What to see in Peru after Machu Picchu

When most people visit the land of the Incas they do so with one thing in mind – Machu Picchu, the greatest of all the rediscovered “Lost Cities”, and an outstanding reward for all who complete the 3-day trek along the Inca trail to reach it. This is a fantastic trek that offers all you could ever wish for and don’t worry if you don’t speak the lingo, there will be a Latin American Spanish translator on hand to help you out during the tour.


But as fantastic as Machu Picchu is, it’s not the only reason to come and visit Peru. In fact, this mountainous and diverse South American country is home to hundreds of secret attractions for those who’re prepared to stay a little longer and check them out.

Hike up Huayna Picchu

First things first, before you leave Machu Picchu Huayna Picchu is the name of the mountain overlooking Machu Picchu’s ruins, and hiking up here is a much in-demand activity. As such, only a limited number of people are allowed to hike up it each day, so you’ll need to arrive early. At the end of the hike you’ll see the ruins from an entirely different perspective with a stunningly breathless birds-eye view. Be warned though, the hike isn’t an easy one – the hills are extremely steep and testing even for experienced hikers!

Visit Lima’s catacombs

The ancient catacombs underneath the streets of Lima offer and eerie yet mesmerizing experience for those who are brave enough to plumb the city’s depths. The catacombs offer a fascinating glimpse into the city’s past too, as it serves as a museum. They can be accessed via the San Francisco Monastery, and are just one of the attractions there.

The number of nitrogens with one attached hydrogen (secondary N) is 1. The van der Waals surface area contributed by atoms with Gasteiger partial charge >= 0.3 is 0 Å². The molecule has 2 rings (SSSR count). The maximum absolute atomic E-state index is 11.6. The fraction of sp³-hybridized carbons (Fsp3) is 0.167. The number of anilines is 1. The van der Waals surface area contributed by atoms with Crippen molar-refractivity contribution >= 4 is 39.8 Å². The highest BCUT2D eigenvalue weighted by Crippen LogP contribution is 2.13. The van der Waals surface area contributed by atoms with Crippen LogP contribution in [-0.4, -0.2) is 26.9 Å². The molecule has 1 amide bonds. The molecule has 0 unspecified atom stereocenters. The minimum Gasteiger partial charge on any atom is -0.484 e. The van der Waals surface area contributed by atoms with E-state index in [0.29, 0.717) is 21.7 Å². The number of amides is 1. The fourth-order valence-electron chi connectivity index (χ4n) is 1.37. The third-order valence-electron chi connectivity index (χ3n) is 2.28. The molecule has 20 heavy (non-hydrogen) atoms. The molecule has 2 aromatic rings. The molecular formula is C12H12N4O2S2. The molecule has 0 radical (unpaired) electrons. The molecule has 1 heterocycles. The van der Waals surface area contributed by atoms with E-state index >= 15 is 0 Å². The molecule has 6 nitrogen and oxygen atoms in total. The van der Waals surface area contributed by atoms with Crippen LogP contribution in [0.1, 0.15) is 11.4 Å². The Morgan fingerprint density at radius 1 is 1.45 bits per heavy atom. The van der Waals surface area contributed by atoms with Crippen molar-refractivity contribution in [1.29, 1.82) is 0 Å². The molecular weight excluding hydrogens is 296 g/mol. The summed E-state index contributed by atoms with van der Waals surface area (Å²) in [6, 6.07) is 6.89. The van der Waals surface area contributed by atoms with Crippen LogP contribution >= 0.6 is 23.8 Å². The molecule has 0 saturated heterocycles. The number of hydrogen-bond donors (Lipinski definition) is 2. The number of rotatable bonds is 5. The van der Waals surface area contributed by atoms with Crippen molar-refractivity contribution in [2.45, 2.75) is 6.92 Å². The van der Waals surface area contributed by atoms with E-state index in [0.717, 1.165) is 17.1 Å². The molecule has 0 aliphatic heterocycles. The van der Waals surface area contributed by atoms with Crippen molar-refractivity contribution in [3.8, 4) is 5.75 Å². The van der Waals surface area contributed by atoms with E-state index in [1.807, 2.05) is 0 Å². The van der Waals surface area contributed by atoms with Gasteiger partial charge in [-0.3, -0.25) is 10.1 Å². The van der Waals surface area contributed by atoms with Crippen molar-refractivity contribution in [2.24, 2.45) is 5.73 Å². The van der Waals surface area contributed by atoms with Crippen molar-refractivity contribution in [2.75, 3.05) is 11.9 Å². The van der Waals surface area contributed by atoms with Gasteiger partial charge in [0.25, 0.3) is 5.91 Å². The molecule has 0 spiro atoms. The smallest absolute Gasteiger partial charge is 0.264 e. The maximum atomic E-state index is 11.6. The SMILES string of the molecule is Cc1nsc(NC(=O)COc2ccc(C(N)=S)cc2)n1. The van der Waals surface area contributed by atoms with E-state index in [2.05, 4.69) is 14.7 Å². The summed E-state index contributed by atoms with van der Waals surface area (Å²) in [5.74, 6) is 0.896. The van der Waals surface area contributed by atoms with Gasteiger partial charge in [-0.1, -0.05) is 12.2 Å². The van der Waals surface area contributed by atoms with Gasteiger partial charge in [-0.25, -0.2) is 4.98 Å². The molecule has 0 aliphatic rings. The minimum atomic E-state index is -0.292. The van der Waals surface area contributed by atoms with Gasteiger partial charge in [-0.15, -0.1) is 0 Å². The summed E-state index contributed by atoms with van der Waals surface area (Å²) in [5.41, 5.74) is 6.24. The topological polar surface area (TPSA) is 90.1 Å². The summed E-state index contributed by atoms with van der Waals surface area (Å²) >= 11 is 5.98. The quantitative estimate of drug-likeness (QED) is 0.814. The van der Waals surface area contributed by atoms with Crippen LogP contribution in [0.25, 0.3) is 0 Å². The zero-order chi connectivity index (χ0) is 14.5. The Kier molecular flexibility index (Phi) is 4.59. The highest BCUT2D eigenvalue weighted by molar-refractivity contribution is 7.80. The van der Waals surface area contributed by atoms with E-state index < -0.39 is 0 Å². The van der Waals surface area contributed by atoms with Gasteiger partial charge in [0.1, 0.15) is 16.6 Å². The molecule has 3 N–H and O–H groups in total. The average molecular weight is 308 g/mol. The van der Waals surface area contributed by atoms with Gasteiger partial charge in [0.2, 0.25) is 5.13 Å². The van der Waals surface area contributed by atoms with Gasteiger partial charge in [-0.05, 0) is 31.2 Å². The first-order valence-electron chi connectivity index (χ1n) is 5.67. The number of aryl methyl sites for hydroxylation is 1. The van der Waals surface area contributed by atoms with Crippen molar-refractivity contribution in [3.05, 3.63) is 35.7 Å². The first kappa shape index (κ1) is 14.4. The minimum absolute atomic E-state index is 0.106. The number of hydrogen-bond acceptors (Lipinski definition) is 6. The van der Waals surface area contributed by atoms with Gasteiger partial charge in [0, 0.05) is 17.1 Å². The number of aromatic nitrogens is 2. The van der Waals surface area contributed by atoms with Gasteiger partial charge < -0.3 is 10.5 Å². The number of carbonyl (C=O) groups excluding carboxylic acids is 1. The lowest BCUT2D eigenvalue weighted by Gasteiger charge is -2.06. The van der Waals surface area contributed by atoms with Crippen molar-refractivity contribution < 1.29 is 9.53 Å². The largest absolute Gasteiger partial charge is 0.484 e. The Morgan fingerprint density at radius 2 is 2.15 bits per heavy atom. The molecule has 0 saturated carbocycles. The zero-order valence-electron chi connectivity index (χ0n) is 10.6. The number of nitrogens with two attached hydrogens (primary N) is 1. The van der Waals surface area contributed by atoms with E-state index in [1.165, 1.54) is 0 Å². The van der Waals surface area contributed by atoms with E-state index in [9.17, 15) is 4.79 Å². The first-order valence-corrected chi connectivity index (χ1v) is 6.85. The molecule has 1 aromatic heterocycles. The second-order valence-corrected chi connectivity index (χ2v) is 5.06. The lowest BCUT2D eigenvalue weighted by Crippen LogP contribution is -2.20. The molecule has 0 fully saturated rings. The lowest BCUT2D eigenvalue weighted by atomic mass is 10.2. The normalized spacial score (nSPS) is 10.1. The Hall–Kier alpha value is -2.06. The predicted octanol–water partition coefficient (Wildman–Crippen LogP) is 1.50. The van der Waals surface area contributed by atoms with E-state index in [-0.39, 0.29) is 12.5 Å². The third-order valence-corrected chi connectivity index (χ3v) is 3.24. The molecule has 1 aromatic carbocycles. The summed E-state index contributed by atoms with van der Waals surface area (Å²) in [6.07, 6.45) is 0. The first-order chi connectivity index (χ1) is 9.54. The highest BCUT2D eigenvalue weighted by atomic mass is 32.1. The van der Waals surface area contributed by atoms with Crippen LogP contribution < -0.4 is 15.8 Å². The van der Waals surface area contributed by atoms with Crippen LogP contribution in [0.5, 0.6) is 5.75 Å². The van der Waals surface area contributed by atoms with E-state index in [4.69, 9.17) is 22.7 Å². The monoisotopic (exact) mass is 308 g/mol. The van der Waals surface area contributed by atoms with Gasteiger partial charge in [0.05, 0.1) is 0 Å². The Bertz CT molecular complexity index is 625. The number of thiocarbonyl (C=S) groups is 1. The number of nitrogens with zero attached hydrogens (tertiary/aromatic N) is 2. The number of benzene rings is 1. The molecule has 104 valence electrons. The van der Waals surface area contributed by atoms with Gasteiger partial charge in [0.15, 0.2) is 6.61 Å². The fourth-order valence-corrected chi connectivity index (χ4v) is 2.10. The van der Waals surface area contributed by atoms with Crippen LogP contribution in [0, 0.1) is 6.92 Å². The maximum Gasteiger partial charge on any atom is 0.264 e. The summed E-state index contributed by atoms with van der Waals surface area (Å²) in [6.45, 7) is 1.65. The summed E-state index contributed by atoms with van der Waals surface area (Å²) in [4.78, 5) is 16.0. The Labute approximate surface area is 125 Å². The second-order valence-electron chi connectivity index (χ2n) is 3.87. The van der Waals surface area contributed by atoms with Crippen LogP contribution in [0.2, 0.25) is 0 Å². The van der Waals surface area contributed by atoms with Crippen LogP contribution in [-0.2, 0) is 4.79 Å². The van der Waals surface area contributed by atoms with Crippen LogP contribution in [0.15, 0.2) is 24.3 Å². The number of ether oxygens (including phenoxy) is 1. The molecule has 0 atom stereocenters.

The Sacred Valley Ruins

Machu Picchu is without a doubt Peru’s most famous site, but it’s far from being the only awesome set of Inca ruins in the country. Some of the favorites include the Chinceros, Ollantaytambo and Pisac sites at the Sacred Valley. Each one is unique, yet totally awe-inspiring!


The ancient city of Cusco can be seen via a tour, but the best way to explore it is to just go it alone and immerse yourself, wandering around the cobblestone streets. Being able to while away the time people watching and nosing around stores that double as people’s houses is an experience that you just can’t buy.

Lake Titicaca

Lake Titicaca is located at the highest altitude of all the navigable lakes in the world. Straddling the border with Bolivia at an elevation of 3,812 metres, you’ll have to take it easy here to avoid suffering the worst of the altitude sickness. Still, it’s well worth a visit – the vivid blue lake is exceptionally clean and lies amid a stunning mountainous backdrop. It’s also home to several enormous man-made ‘islands’ of totura reeds that have to be seen to be believed.


Colca Canyon

If you love hiking you’ll love Colca Canyon. It’s a lot less well-travelled than the Inca trail but still a good place to meet other backpackers. The treks here offer some great views of the Andes mountains, and for those who’re too tired to walk, a horseback tour is a great alternative!

Las Pocitas

After all that trekking and wondering through ancient cities, what better way to recover your strength than by sipping a few cocktails and enjoying the sun, sand and surf for a few days?